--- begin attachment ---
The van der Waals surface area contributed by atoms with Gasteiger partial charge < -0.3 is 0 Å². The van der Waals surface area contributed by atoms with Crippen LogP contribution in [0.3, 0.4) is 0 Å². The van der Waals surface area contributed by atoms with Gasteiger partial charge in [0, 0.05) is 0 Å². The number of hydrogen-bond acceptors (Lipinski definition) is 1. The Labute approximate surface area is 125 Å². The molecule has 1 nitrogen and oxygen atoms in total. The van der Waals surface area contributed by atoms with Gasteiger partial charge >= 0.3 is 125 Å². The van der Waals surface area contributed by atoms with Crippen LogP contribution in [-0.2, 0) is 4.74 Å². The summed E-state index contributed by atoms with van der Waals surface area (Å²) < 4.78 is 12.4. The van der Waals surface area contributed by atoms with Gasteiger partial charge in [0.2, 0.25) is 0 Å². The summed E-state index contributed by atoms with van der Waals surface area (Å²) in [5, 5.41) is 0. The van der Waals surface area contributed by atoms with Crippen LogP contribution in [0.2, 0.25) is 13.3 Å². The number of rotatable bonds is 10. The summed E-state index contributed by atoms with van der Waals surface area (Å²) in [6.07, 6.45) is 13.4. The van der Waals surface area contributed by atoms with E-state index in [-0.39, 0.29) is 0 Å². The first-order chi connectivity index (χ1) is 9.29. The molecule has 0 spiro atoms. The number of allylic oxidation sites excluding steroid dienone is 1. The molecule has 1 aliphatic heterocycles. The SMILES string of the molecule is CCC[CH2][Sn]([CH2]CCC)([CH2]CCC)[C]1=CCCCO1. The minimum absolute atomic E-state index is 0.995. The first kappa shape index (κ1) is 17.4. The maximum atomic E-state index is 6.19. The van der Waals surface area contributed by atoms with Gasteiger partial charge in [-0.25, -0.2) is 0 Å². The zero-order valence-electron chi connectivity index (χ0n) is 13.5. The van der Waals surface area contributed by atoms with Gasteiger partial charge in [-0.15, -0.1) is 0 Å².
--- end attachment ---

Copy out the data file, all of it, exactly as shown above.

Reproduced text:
The van der Waals surface area contributed by atoms with Gasteiger partial charge < -0.3 is 0 Å². The van der Waals surface area contributed by atoms with Crippen LogP contribution in [0.3, 0.4) is 0 Å². The van der Waals surface area contributed by atoms with Gasteiger partial charge in [0, 0.05) is 0 Å². The number of hydrogen-bond acceptors (Lipinski definition) is 1. The Labute approximate surface area is 125 Å². The molecule has 1 nitrogen and oxygen atoms in total. The van der Waals surface area contributed by atoms with Gasteiger partial charge >= 0.3 is 125 Å². The van der Waals surface area contributed by atoms with Crippen LogP contribution in [-0.2, 0) is 4.74 Å². The summed E-state index contributed by atoms with van der Waals surface area (Å²) < 4.78 is 12.4. The van der Waals surface area contributed by atoms with Gasteiger partial charge in [0.2, 0.25) is 0 Å². The summed E-state index contributed by atoms with van der Waals surface area (Å²) in [5, 5.41) is 0. The van der Waals surface area contributed by atoms with Crippen LogP contribution in [0.2, 0.25) is 13.3 Å². The number of rotatable bonds is 10. The summed E-state index contributed by atoms with van der Waals surface area (Å²) in [6.07, 6.45) is 13.4. The van der Waals surface area contributed by atoms with E-state index in [-0.39, 0.29) is 0 Å². The first-order chi connectivity index (χ1) is 9.29. The molecule has 0 spiro atoms. The number of allylic oxidation sites excluding steroid dienone is 1. The molecule has 1 aliphatic heterocycles. The SMILES string of the molecule is CCC[CH2][Sn]([CH2]CCC)([CH2]CCC)[C]1=CCCCO1. The minimum absolute atomic E-state index is 0.995. The first kappa shape index (κ1) is 17.4. The maximum atomic E-state index is 6.19. The van der Waals surface area contributed by atoms with Gasteiger partial charge in [-0.25, -0.2) is 0 Å². The zero-order valence-electron chi connectivity index (χ0n) is 13.5. The van der Waals surface area contributed by atoms with Gasteiger partial charge in [-0.15, -0.1) is 0 Å².